“In my personal experience Tantrik Yoga is based on nondualism (advaita - not two) experiences and Classical Yoga is dualism“

When we are speaking of “yoga“ as a method, we are simply referring to a science and technology for the expansion of consciousness. It has very little to do with philosophy or belief systems, although it has been common that many traditions have used these techniques as part of a philosophy or a belief system. That is why you can be a Buddhist and practice yoga, a Sikh and practice yoga, a Jain, a Hindu, all have made use of the same technology alike. Perhaps if you are using something like tantra as a Buddhist- you may refer to yourself as a Vajrayana Buddhist, but you are still making use of the same technology of tantra. Or perhaps if you are a Hindu, you may be a follower of Shaktism or Shaivism, but you are still making use of the methods of tantra. Tantra and yoga are not belief systems or philosophies, they simply refer to various methods for the expansion of consciousness. And the problem that has happened is that many people, because these technologies have been associated with these traditions, have simply equated them with these traditions. There are even some people who insist that yoga is Hinduism, not understanding that whatsoever has been said by various masters was just an expression of their own direct experience of Truth. To say that yoga is Hindu is just like saying that gravity is Christian, or that general relativity is Jewish because Einstein was a Jew. Coming down to the essential matter - the whole spiritual process is to come to know yourself, through and through. For that - no philosophy is needed, no belief system is needed, just an inquire to investigate as deeply as possible into ones own being and come to the discovery of ones own original face.

Raja Yoga and Hatha Yoga are two major paths or branches of yoga, each with its own unique practices, techniques, and goals. Here's an overview of each:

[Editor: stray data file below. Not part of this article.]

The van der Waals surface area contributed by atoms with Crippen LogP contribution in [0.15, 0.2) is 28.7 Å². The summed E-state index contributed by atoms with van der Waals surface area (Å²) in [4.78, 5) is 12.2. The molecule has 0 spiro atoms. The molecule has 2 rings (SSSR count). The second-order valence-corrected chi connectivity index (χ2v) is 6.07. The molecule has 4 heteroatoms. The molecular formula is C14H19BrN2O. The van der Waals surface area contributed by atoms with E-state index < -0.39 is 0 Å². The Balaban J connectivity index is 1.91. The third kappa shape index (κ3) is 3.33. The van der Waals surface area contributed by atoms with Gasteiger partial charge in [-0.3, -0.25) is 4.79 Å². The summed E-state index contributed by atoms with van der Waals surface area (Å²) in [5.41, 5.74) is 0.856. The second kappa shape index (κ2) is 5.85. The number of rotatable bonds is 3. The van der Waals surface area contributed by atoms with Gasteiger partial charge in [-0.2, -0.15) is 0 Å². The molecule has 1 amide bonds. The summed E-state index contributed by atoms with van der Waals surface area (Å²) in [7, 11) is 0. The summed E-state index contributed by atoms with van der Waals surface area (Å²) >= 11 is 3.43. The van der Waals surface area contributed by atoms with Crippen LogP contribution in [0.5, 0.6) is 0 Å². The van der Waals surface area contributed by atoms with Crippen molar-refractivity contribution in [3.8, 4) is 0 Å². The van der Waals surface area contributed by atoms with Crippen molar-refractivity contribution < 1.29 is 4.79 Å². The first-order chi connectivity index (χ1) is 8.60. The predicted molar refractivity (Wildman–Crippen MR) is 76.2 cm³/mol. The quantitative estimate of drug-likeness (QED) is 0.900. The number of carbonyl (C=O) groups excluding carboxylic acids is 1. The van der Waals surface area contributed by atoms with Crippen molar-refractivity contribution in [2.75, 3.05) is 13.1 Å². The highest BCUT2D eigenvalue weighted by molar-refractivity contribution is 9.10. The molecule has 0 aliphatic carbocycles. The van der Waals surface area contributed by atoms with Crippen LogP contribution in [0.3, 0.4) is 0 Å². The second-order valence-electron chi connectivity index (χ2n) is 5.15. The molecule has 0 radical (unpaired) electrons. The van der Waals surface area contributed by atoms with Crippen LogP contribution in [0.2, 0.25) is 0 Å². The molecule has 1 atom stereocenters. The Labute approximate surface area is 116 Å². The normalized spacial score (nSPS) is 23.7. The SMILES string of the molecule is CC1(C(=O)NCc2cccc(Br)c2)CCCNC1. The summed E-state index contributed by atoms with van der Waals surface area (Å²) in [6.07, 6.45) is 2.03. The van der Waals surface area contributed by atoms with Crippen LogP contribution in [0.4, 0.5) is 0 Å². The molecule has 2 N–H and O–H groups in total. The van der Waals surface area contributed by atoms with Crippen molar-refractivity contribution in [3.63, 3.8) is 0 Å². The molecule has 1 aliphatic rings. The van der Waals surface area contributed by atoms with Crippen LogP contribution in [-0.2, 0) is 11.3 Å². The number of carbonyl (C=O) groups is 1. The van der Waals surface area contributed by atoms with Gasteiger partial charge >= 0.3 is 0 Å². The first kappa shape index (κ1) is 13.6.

1. Raja Yoga:

    • Meaning: Raja Yoga, also known as the "Royal Path" or "Classical Yoga," is derived from the Sanskrit words "raja," meaning "royal," and "yoga," meaning "union" or "connection." It is often associated with the teachings of Patanjali's Yoga Sutras, which provide a comprehensive guide to spiritual practice.

    • Practices: Raja Yoga emphasizes meditation, concentration, and self-discipline as the primary means of achieving self-realization and union with the divine. It consists of eight limbs (Ashtanga) outlined in Patanjali's Yoga Sutras, which include:

      1. Yamas (ethical guidelines)
      2. Niyamas (observances)
      3. Asanas (physical postures)
      4. Pranayama (breath control)
      5. Pratyahara (withdrawal of the senses)
      6. Dharana (concentration)
      7. Dhyana (meditation)
      8. Samadhi (union with the divine)
    • Goals: The ultimate goal of Raja Yoga is self-realization, spiritual liberation, and union with the higher self or divine consciousness. Practitioners aim to transcend the limitations of the ego (ahamkara) and achieve a state of inner peace, clarity, and transcendence.

    • Benefits: Raja Yoga cultivates mental clarity, emotional stability, self-awareness, and spiritual insight. It helps practitioners develop greater concentration, mindfulness, and inner strength to navigate the challenges of life with equanimity and grace.

  2. Hatha Yoga:

    • Meaning: Hatha Yoga is derived from the Sanskrit words "ha," meaning "sun," and "tha," meaning "moon." It represents the balance of opposing energies within the body, such as masculine (solar) and feminine (lunar), hot and cold, active and passive. Hatha Yoga is often described as the "Yoga of Balance" or "Forceful Yoga."

    • Practices: Hatha Yoga focuses on physical postures (asanas), breath control (pranayama), and energy locks (bandhas) to purify and balance the body and mind. It includes a wide range of practices, from gentle stretching to more dynamic sequences, designed to promote flexibility, strength, and relaxation.

    • Goals: The primary goal of Hatha Yoga is to prepare the body and mind for meditation and spiritual practices. By purifying the physical body and balancing the subtle energy channels (nadis), practitioners aim to awaken the dormant spiritual energy (kundalini) and achieve higher states of consciousness.

    • Benefits: Hatha Yoga offers numerous physical, mental, and emotional benefits, including improved flexibility, strength, and posture; stress reduction; enhanced focus and concentration; and a sense of inner peace and well-being.

While Raja Yoga and Hatha Yoga differ in their emphasis and practices, they are both paths to spiritual growth, self-discovery, and inner transformation. Many practitioners incorporate elements of both paths into their yoga practice to create a holistic approach to health, wellness, and spiritual development.